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Russia barred from competing in Winter Olympics

The International Olympic Committee has barred Russia from the Winter Olympics this February as punishment for its systematic doping but will allow some individual Russian athletes to take part under a neutral Olympic flag.

The IOC’s executive committee announced in a statement that it was barring Russia’s national Olympic committee from the Winter Games in Pyeongchang, South Korea. The punishment, which will mean that no Russian athletes will compete under the country’s colors, came amid intense pressure to punish the country for its alleged state-sponsored cover-up of doping by its athletes. The penalty is unprecedented in Olympic history.

In a statement released after it met in Lausanne, Switzerland, the committee said it acted on the recommendations of an IOC commission headed by former Swiss President Samuel Schmid to investigate Russian doping. The statement said his report confirmed “the systemic manipulation of the anti-doping rules and system in Russia.”

At a press conference after the decision was announced, Schmid said his commission did not find any evidence that the Kremlin was aware of the doping cover-up, but the IOC banned Russia’s former sports minister and its current head of the national soccer association, Vitaly Mutko, for life from the Olympics, along with his former deputy Yuri Nagornykh.

The anti-doping agencies of 17 countries, including the United States, demanded the IOC impose a blanket ban, issuing a collective statement in September that it was time for the body to stop “paying lip service” to the anti-doping fight.

The IOC stopped short of that, instead saying that some Russian athletes will be permitted to compete in Pyeongchang under a specially created status, “Olympic athlete from Russia,” according to the IOC statement. Those athletes will have to be cleared an IOC panel that will confirm they have no doping violations on their records and that they have undergone sufficient testing. Athletes approved by the panel will compete in a uniform with “Olympic athlete from Russia” written on it and under an Olympic flag. The Olympic anthem will be played in place of Russia’s national anthem at medal ceremonies.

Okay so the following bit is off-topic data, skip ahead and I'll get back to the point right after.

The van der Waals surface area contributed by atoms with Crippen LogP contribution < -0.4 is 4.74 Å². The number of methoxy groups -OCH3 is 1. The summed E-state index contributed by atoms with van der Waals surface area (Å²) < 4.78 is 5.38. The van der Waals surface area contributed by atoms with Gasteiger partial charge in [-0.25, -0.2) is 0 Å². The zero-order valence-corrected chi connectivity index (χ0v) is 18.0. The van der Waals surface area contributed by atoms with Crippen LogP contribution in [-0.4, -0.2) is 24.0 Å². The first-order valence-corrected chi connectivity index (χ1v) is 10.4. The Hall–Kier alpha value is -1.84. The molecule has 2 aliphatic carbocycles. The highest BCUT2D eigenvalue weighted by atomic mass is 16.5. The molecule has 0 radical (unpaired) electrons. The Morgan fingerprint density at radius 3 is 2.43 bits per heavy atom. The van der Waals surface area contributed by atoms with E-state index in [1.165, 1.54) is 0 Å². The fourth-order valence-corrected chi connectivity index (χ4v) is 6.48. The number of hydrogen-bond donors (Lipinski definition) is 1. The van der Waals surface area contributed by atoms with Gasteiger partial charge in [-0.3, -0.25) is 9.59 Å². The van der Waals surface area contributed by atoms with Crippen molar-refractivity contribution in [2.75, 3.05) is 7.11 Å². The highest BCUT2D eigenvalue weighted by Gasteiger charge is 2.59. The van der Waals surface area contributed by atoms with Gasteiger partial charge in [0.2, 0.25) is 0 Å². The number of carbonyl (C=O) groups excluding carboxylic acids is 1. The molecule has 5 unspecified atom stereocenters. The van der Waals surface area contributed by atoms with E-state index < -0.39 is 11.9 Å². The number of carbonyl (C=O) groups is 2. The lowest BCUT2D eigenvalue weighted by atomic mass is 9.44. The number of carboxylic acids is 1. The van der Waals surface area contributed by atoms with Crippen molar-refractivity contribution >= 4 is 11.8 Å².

Scott Blackmun, the CEO of the United States Olympic Committee, called the decision “strong and principled.”

“There were no perfect options, but this decision will clearly make it less likely that this ever happens again. Now it is time to look ahead to Pyeongchang,” he said in a statement.

The IOC report confirmed the findings of investigations commissioned by the World Anti-Doping Agency, which found evidence that Russia concealed doping by hundreds of its athletes for years, aided by the country’s intelligence services, with the cover-up reaching a crescendo during the 2014 Winter Olympics, which Russia hosted in Sochi. An investigation, conducted by the Canadian lawyer Richard McLaren for the World Anti-Doping Agency last year, led to Russia being partly excluded from the Summer Olympics in Rio de Janeiro.

That year, facing similar calls to exclude Russia from the Rio Olympics, the IOC pushed the decision onto individual sports’ international federations, allowing them to choose which Russian athletes could compete. Although virtually all of Russia’s track and field team was barred from the Rio Games, the country was able to field about 70 percent of its Olympic team.

This time, anti-doping agencies and many athletes demanded the IOC impose a tougher penalty, arguing that Russia has not done enough to clean up its act.

Russian officials attacked the decision as unfair. Some Russian politicians immediately raised the possibility that the country would boycott the Winter Olympics, with the first deputy speaker of Russia’s parliament, Ivan Melnikov, saying it would be “incorrect” for Russia’s team to travel to Pyeongchang under a neutral flag. Speaking to the news agency Interfax, however, he suggested that the Kremlin may decide otherwise, in which case he would support its decision.

“Should our country’s leadership and national sports decide otherwise, we will still be cheering for our people,” he said. “In this case, it is important to build an information campaign around the games in a particular way.”

The Kremlin did not immediately comment on the IOC’s decision, but on Monday spokesman Dmitry Peskov said it was not considering a boycott, though President Vladimir Putin would make the final decision.

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ABC News: International

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